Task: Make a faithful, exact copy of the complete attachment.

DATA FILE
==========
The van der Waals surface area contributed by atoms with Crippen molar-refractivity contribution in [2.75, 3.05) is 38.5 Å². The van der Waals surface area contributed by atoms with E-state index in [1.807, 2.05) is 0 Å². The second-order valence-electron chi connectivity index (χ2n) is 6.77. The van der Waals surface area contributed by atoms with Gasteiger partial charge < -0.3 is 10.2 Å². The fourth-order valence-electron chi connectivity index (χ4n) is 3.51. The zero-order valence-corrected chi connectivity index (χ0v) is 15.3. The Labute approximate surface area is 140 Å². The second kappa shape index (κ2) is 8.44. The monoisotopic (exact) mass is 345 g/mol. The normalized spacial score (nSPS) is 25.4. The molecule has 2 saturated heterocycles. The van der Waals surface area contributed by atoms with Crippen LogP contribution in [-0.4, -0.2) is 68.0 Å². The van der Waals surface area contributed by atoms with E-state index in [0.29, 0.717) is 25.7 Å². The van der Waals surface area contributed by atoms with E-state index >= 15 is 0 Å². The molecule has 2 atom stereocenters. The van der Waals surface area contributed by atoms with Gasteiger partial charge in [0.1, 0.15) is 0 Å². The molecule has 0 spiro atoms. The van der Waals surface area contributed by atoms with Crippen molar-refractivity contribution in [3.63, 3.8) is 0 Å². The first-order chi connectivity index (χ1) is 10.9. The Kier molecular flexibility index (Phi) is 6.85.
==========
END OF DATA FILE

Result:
The van der Waals surface area contributed by atoms with Crippen molar-refractivity contribution in [2.75, 3.05) is 38.5 Å². The van der Waals surface area contributed by atoms with E-state index in [1.807, 2.05) is 0 Å². The second-order valence-electron chi connectivity index (χ2n) is 6.77. The van der Waals surface area contributed by atoms with Gasteiger partial charge < -0.3 is 10.2 Å². The fourth-order valence-electron chi connectivity index (χ4n) is 3.51. The zero-order valence-corrected chi connectivity index (χ0v) is 15.3. The Labute approximate surface area is 140 Å². The second kappa shape index (κ2) is 8.44. The monoisotopic (exact) mass is 345 g/mol. The normalized spacial score (nSPS) is 25.4. The molecule has 2 saturated heterocycles. The van der Waals surface area contributed by atoms with Crippen LogP contribution in [-0.4, -0.2) is 68.0 Å². The van der Waals surface area contributed by atoms with E-state index in [0.29, 0.717) is 25.7 Å². The van der Waals surface area contributed by atoms with E-state index >= 15 is 0 Å². The molecule has 2 atom stereocenters. The van der Waals surface area contributed by atoms with Gasteiger partial charge in [0.1, 0.15) is 0 Å². The molecule has 0 spiro atoms. The van der Waals surface area contributed by atoms with Crippen molar-refractivity contribution in [3.63, 3.8) is 0 Å². The first-order chi connectivity index (χ1) is 10.9. The Kier molecular flexibility index (Phi) is 6.85.